The church added that it did not wish to become involved in rumors about whatever religious group Yamagami had claimed he had a vendetta against.

Tetsuya Yamagami
Tetsuya Yamagami seen waiting behind Shinzo Abe before shooting at him Twitter

Despite not naming the group, police have confirmed that Yamagami claimed to have a grievance against it. The Kyodo news agency, citing investigative sources, said Yamagami had developed a deep resentment towards Kishi that he directed towards Abe.

Yamagami, who first intended to target an executive of the religious group, has denied that the shooting was motivated by politics, saying police that he made the decision to try to take the life of the former leader of the Liberal Democratic Party.

Shinzo Abe
Shinzo Abe lying unconscious on the road after being shot in the chest as paramedics try to revive him Twitter

The Unification Church, which has a reputation for holding extremely conservative views, was founded in South Korea but has since attracted a sizable following there and developed ties with world leaders in politics, including former President Donald Trump.

The group quickly gained a reputation for being strongly anti-communist. Mass wedding ceremonies there have also made headlines.

Kishi, a prominent member of the LDP who presided as prime minister from 1957 to 1960 and passed away in 1987, is rumored to have played a role in the establishment of a political party with ties to the religious group. The organization's Tokyo headquarters was allegedly constructed on property that once belonged to Abe's grandfather, according to Richard Samuels, a professor of Japanese studies at the Massachusetts Institute of Technology and author of "Machiavelli's Children: Leaders and Their Legacies in Italy and Japan."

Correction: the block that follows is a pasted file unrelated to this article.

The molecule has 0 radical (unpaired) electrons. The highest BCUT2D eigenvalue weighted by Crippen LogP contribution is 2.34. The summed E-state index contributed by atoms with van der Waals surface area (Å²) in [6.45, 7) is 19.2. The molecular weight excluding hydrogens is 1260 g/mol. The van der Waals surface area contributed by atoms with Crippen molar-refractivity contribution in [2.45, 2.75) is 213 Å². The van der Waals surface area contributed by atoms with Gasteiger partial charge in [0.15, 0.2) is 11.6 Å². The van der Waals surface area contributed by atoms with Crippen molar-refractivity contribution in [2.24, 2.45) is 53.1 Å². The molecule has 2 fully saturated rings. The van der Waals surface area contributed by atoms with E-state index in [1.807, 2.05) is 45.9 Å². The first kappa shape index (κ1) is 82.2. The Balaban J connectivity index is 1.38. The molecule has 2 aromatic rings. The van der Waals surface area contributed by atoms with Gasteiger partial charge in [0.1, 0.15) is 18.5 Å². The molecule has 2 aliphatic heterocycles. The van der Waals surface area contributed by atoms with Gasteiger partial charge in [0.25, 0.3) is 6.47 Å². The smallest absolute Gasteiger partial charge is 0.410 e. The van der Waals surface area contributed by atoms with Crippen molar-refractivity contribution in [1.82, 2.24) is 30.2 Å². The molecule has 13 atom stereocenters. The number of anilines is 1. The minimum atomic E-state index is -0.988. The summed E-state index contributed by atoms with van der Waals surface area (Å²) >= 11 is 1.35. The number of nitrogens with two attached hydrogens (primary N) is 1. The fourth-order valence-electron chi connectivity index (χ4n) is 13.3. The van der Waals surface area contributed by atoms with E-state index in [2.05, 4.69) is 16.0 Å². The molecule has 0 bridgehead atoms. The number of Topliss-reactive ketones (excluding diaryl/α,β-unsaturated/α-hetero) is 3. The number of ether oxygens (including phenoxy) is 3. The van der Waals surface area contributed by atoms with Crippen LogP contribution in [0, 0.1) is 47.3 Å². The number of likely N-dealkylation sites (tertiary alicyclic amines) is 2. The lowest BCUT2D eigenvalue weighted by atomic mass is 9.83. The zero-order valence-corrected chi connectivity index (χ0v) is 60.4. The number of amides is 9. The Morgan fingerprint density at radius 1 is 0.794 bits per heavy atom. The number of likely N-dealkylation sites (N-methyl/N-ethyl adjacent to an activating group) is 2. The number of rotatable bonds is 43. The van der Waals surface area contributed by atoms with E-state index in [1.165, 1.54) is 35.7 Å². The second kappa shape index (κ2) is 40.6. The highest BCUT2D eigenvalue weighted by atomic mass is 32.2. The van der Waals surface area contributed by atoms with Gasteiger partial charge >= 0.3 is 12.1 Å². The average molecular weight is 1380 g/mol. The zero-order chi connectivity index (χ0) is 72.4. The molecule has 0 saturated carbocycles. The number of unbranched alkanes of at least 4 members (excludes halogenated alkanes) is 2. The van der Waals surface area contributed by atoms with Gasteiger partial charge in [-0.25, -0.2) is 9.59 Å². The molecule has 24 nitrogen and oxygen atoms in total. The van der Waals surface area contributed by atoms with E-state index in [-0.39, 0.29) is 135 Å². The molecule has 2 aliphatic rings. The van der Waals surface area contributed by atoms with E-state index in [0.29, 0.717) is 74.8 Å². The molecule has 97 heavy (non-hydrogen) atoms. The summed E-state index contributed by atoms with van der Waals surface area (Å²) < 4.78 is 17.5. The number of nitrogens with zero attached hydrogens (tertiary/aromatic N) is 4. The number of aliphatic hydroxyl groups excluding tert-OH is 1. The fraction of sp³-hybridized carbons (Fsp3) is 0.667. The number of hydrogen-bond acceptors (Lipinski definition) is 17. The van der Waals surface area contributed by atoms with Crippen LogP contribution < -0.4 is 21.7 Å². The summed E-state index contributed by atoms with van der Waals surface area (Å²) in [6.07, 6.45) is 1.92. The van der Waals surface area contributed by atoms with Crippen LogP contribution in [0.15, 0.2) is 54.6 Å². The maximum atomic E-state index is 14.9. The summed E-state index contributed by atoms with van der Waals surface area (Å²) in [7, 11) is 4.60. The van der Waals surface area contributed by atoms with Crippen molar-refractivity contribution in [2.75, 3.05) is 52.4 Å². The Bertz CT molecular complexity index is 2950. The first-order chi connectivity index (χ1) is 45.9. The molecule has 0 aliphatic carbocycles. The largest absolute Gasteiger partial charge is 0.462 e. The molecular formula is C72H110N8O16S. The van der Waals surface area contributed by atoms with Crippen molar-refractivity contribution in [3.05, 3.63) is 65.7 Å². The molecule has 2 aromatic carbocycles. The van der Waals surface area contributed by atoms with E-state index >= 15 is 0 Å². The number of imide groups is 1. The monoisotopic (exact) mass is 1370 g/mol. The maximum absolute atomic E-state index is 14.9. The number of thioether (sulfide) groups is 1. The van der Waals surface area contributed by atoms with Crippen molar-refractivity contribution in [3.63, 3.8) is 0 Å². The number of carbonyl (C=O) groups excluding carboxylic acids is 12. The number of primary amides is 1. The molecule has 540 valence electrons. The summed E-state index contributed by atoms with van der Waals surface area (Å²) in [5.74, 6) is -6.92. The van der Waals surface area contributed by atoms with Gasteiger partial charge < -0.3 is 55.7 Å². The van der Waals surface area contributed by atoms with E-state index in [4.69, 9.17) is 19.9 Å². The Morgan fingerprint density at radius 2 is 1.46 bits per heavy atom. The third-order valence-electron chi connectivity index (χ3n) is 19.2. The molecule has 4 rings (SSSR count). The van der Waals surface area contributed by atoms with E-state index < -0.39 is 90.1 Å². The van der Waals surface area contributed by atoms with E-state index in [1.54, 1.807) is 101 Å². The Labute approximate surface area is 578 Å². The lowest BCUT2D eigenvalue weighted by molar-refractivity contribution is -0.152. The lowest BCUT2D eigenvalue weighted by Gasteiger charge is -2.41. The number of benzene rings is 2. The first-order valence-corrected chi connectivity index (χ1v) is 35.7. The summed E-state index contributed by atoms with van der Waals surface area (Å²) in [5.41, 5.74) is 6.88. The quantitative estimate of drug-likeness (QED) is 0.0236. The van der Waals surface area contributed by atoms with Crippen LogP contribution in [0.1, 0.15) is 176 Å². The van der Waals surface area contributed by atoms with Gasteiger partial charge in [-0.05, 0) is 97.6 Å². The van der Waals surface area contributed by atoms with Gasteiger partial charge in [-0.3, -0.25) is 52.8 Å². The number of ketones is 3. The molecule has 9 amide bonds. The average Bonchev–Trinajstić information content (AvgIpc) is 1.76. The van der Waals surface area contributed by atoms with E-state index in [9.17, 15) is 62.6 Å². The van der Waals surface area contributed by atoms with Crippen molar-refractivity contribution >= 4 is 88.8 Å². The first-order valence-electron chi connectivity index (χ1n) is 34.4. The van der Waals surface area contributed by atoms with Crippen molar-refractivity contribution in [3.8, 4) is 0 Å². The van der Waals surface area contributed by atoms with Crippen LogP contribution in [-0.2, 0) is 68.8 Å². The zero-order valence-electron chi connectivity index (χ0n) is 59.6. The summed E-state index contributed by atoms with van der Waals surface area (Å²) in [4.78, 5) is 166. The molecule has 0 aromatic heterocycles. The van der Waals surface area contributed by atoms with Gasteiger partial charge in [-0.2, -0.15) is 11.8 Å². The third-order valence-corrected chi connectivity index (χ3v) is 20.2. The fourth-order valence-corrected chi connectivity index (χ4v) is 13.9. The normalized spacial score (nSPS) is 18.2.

Shinzo Abe shooter
The moment Shinzo Abe's suspected shooter is captured and arrested Twitter

It is unclear whether Abe's grandfather ever sent an invitation for the group to visit Japan, despite reports of a tie between the organization and the LDP.

Tanaka, however, refuted this and said that the group developed naturally. "I think it is unlikely that Prime Minister Kishi made any special arrangement or had any special influence on that movement," he said.

Hirokazu Matsuno, the chief cabinet secretary and the government's top spokesperson, said on Monday that the National Police Agency, which is in charge of overseeing all local police units, and other security measures in place for Abe have been found to have shortcomings. The National Public Safety Commission will examine the situation.

Tetsuya Yamagami
This is believed to be Tetsuya Yamagami in his younger days Twitter

Matsuno's comments echoed those of the Nara Prefectural Police head, who said late Saturday that it was "undeniable" that there had been "problems" with Abe's security.

According to Kyodo, which cited investigation sources, Yamagami made the gun that killed the former prime minister as part of his plans to kill Abe. He reportedly tested the weapon at a location connected to a religious group.